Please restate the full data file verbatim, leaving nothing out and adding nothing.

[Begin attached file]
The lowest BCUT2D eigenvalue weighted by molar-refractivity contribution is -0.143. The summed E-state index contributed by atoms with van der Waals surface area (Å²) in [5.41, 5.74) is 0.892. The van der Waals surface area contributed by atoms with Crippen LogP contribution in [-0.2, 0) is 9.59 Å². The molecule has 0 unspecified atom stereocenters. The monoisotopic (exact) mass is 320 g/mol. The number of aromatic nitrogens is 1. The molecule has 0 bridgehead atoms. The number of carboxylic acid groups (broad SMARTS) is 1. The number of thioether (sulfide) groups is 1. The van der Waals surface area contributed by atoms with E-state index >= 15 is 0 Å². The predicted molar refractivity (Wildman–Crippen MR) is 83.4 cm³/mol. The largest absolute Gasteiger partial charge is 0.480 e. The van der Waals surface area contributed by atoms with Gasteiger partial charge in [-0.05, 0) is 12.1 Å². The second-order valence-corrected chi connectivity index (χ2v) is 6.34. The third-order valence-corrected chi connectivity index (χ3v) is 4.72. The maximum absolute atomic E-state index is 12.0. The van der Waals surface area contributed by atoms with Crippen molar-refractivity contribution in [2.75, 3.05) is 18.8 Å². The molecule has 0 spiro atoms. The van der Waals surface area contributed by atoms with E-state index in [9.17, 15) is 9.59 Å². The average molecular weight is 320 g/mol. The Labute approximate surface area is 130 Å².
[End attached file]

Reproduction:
The lowest BCUT2D eigenvalue weighted by molar-refractivity contribution is -0.143. The summed E-state index contributed by atoms with van der Waals surface area (Å²) in [5.41, 5.74) is 0.892. The van der Waals surface area contributed by atoms with Crippen LogP contribution in [-0.2, 0) is 9.59 Å². The molecule has 0 unspecified atom stereocenters. The monoisotopic (exact) mass is 320 g/mol. The number of aromatic nitrogens is 1. The molecule has 0 bridgehead atoms. The number of carboxylic acid groups (broad SMARTS) is 1. The number of thioether (sulfide) groups is 1. The van der Waals surface area contributed by atoms with E-state index >= 15 is 0 Å². The predicted molar refractivity (Wildman–Crippen MR) is 83.4 cm³/mol. The largest absolute Gasteiger partial charge is 0.480 e. The van der Waals surface area contributed by atoms with Gasteiger partial charge in [-0.05, 0) is 12.1 Å². The second-order valence-corrected chi connectivity index (χ2v) is 6.34. The third-order valence-corrected chi connectivity index (χ3v) is 4.72. The maximum absolute atomic E-state index is 12.0. The van der Waals surface area contributed by atoms with Crippen molar-refractivity contribution in [2.75, 3.05) is 18.8 Å². The molecule has 0 spiro atoms. The van der Waals surface area contributed by atoms with E-state index in [9.17, 15) is 9.59 Å². The average molecular weight is 320 g/mol. The Labute approximate surface area is 130 Å².